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Joe Biden delivered a powerful speech about 'the only bipartisan thing left in America.'

'I assure you there’s still a lot of really decent people left in the Congress in both parties.'

For nearly an hour on March 12, 2017, former Vice President Joe Biden spoke to an audience of innovators at South by Southwest about a topic very close to his heart: cancer.

He was there to discuss the newly formed Biden Foundation's Cancer Initiative, something of an outgrowth of the "Cancer Moonshot" task force Biden led during his final year in office.

Former Vice President Joe Biden outlines his cancer initiative at SXSW. Photo by Ricardo B. Brazziell/Austin American-Statesman via AP.


On May 30, 2015, Biden's son Beau died from brain cancer. He was just 46 years old.

The former Delaware attorney general, Army veteran, and rising star was diagnosed with the disease less than two years earlier, devastating the Biden family and ultimately leading Joe to forgo a run for the 2016 Democratic nomination for president. While Beau's passing may have cooled his father's presidential ambitions, it sparked a laser-focused passion within the patriarch. His charisma, 44 years in public service, and knowledge of Washington bureaucracy made him uniquely qualified to try to help save cancer patients and their families from having to endure heartbreak.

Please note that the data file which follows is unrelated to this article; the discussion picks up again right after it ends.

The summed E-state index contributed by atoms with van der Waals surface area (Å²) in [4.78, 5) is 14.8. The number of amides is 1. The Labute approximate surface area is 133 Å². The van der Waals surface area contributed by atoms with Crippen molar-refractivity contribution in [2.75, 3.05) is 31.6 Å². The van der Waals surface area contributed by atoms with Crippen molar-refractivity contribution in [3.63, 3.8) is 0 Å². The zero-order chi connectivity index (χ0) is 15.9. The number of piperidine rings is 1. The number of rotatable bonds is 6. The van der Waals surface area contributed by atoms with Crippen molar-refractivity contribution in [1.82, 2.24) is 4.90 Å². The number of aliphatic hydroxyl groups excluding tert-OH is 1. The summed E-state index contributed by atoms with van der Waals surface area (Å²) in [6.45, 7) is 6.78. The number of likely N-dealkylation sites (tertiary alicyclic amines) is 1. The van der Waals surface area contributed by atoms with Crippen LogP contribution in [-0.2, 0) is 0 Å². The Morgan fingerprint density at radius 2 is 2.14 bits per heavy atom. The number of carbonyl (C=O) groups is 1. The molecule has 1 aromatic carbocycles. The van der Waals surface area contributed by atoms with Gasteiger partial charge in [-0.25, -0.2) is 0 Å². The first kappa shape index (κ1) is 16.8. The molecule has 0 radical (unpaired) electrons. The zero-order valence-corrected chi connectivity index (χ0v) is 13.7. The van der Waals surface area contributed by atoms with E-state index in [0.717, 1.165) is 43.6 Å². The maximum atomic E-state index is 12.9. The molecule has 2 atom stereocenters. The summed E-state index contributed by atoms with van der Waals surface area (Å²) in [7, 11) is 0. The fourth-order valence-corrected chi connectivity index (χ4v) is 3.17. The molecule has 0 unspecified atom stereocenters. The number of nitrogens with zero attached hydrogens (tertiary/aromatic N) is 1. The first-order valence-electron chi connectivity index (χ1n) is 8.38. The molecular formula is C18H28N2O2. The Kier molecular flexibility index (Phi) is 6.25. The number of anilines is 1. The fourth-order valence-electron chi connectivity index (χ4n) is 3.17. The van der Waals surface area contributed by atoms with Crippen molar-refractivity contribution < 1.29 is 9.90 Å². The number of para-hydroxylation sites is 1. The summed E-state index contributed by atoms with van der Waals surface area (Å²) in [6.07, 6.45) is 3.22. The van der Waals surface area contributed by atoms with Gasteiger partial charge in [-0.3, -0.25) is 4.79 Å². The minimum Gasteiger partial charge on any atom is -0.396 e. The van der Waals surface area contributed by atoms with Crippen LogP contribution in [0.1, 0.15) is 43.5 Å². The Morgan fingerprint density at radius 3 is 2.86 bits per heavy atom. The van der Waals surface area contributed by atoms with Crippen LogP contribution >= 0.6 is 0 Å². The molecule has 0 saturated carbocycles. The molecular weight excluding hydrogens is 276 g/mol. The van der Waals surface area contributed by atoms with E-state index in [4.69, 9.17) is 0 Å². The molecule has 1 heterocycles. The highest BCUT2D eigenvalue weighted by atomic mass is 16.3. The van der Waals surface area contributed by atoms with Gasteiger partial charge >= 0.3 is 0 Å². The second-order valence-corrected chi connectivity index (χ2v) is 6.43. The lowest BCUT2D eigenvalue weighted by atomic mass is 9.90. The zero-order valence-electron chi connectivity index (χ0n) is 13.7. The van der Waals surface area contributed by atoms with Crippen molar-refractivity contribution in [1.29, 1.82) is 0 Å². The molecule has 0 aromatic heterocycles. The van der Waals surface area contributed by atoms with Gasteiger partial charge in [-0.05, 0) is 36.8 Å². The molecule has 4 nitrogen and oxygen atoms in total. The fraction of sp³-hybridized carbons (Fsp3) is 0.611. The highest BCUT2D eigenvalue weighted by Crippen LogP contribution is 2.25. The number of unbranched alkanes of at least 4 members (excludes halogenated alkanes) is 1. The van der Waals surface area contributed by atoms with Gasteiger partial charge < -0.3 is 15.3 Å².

Beau and Joe Biden during the 2008 Democratic National Convention. Photo by Mark Wilson/Getty Images.

It seems like there's not a lot Democrats and Republicans can agree on these days. Biden used his SXSW speech to discuss what he called the "only bipartisan thing left in America."

Cancer doesn't care whether you're a Democrat or a Republican, rich or poor, black or white, young or old. It's ruthless, and it's almost certainly touched all our lives in one way or another. It's that type of tenacity that makes fighting cancer something worth setting aside political differences for — and it's been done, even very recently.

On Dec. 13, 2016, President Barack Obama signed the 21st Century Cures Act into law. The bill, which set aside $6.3 billion in funding for things like medical research and drug development, passed the Senate by a vote of 94-5 and the House by 392-26. During his speech, Biden pointed to the bipartisan success of the bill, using it as a sign that, when pressed, we really can come together for the greater good.

"I assure you there’s still a lot of really decent people left in the Congress in both parties," Biden said, noting that Republican Mitch McConnell even moved to name $1.8 billion of the bill's funding after Beau.

Biden speaks at SXSW. Photo by Ricardo B. Brazziell/Austin American-Statesman via AP.

It's easy to feel cynical, but Biden offers a bit of much-needed hope for a better world.

"I am optimistic. I’m optimistic about the American people," he said. "Given half a chance, they’ve never, ever, ever, ever, ever, ever let their country down. And the core of the Republicans in the Congress and Democrats are good, decent, honorable people being almost artificially separated by a new kind of partisanship. I’m confident we can break through it. I’m confident it can be done."

And if he, a man who has seen just how broken Washington can be, still has faith that our elected officials will do the right thing, that's worth something — isn't it?

Biden speaks at SXSW. Photo by Ricardo B. Brazziell/Austin American-Statesman via AP.